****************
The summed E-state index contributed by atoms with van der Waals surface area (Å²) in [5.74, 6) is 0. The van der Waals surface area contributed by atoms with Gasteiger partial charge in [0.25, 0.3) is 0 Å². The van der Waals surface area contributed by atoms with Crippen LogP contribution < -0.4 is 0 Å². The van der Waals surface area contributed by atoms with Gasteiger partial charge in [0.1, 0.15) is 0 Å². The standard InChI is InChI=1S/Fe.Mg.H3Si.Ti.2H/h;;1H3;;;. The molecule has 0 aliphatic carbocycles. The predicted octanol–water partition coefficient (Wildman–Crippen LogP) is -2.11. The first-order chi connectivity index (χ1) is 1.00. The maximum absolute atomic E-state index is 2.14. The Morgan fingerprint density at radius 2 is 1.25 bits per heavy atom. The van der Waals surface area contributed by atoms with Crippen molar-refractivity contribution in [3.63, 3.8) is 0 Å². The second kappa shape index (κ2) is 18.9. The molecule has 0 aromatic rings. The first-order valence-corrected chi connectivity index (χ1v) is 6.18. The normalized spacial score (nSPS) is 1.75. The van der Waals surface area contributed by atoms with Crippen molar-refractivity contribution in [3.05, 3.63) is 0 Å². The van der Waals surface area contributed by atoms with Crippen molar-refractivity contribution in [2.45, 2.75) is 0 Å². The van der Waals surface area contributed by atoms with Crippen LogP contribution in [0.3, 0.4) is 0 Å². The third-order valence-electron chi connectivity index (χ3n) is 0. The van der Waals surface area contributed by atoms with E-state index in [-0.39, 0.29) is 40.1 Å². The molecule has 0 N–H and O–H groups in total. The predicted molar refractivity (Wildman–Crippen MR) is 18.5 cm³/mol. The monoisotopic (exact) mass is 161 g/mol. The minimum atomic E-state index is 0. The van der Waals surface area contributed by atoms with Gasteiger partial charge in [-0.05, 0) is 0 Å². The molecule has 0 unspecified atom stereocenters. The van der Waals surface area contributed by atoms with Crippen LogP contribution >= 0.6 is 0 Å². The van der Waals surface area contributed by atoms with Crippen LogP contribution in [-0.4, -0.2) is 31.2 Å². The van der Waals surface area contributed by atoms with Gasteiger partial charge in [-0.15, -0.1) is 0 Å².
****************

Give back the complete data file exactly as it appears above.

The summed E-state index contributed by atoms with van der Waals surface area (Å²) in [5.74, 6) is 0. The van der Waals surface area contributed by atoms with Gasteiger partial charge in [0.25, 0.3) is 0 Å². The van der Waals surface area contributed by atoms with Crippen LogP contribution < -0.4 is 0 Å². The van der Waals surface area contributed by atoms with Gasteiger partial charge in [0.1, 0.15) is 0 Å². The standard InChI is InChI=1S/Fe.Mg.H3Si.Ti.2H/h;;1H3;;;. The molecule has 0 aliphatic carbocycles. The predicted octanol–water partition coefficient (Wildman–Crippen LogP) is -2.11. The first-order chi connectivity index (χ1) is 1.00. The maximum absolute atomic E-state index is 2.14. The Morgan fingerprint density at radius 2 is 1.25 bits per heavy atom. The van der Waals surface area contributed by atoms with Crippen molar-refractivity contribution in [3.63, 3.8) is 0 Å². The second kappa shape index (κ2) is 18.9. The molecule has 0 aromatic rings. The first-order valence-corrected chi connectivity index (χ1v) is 6.18. The normalized spacial score (nSPS) is 1.75. The van der Waals surface area contributed by atoms with Crippen molar-refractivity contribution in [3.05, 3.63) is 0 Å². The van der Waals surface area contributed by atoms with Crippen molar-refractivity contribution in [2.45, 2.75) is 0 Å². The van der Waals surface area contributed by atoms with Crippen LogP contribution in [0.3, 0.4) is 0 Å². The third-order valence-electron chi connectivity index (χ3n) is 0. The van der Waals surface area contributed by atoms with E-state index in [-0.39, 0.29) is 40.1 Å². The molecule has 0 N–H and O–H groups in total. The predicted molar refractivity (Wildman–Crippen MR) is 18.5 cm³/mol. The monoisotopic (exact) mass is 161 g/mol. The minimum atomic E-state index is 0. The van der Waals surface area contributed by atoms with Gasteiger partial charge in [-0.05, 0) is 0 Å². The molecule has 0 unspecified atom stereocenters. The van der Waals surface area contributed by atoms with Crippen LogP contribution >= 0.6 is 0 Å². The van der Waals surface area contributed by atoms with Crippen LogP contribution in [-0.4, -0.2) is 31.2 Å². The van der Waals surface area contributed by atoms with Gasteiger partial charge in [-0.15, -0.1) is 0 Å².